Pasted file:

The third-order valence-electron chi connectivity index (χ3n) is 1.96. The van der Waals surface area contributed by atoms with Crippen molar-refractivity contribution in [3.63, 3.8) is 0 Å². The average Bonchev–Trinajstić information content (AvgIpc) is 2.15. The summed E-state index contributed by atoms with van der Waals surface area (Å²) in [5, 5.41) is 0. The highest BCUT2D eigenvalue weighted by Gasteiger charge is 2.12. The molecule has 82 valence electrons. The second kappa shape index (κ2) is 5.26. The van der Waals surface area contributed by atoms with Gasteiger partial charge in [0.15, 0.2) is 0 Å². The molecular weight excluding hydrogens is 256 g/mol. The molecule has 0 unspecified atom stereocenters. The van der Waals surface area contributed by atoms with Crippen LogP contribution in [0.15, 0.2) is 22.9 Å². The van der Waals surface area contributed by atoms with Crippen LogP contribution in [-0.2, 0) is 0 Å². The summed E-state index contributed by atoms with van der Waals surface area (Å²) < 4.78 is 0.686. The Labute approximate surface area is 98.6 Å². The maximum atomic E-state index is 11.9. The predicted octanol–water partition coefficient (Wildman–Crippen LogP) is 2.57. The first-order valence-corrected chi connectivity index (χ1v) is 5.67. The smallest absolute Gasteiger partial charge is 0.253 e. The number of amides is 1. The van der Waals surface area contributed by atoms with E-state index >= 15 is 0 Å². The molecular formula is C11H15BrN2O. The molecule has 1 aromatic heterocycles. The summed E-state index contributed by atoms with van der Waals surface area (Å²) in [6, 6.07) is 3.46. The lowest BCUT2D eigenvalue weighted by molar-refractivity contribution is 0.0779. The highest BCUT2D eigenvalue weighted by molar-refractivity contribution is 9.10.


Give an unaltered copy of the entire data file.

The third-order valence-electron chi connectivity index (χ3n) is 1.96. The van der Waals surface area contributed by atoms with Crippen molar-refractivity contribution in [3.63, 3.8) is 0 Å². The average Bonchev–Trinajstić information content (AvgIpc) is 2.15. The summed E-state index contributed by atoms with van der Waals surface area (Å²) in [5, 5.41) is 0. The highest BCUT2D eigenvalue weighted by Gasteiger charge is 2.12. The molecule has 82 valence electrons. The second kappa shape index (κ2) is 5.26. The van der Waals surface area contributed by atoms with Gasteiger partial charge in [0.15, 0.2) is 0 Å². The molecular weight excluding hydrogens is 256 g/mol. The molecule has 0 unspecified atom stereocenters. The van der Waals surface area contributed by atoms with Crippen LogP contribution in [0.15, 0.2) is 22.9 Å². The van der Waals surface area contributed by atoms with Crippen LogP contribution in [-0.2, 0) is 0 Å². The summed E-state index contributed by atoms with van der Waals surface area (Å²) < 4.78 is 0.686. The Labute approximate surface area is 98.6 Å². The maximum atomic E-state index is 11.9. The predicted octanol–water partition coefficient (Wildman–Crippen LogP) is 2.57. The first-order valence-corrected chi connectivity index (χ1v) is 5.67. The smallest absolute Gasteiger partial charge is 0.253 e. The number of amides is 1. The van der Waals surface area contributed by atoms with E-state index >= 15 is 0 Å². The molecular formula is C11H15BrN2O. The molecule has 1 aromatic heterocycles. The summed E-state index contributed by atoms with van der Waals surface area (Å²) in [6, 6.07) is 3.46. The lowest BCUT2D eigenvalue weighted by molar-refractivity contribution is 0.0779. The highest BCUT2D eigenvalue weighted by molar-refractivity contribution is 9.10.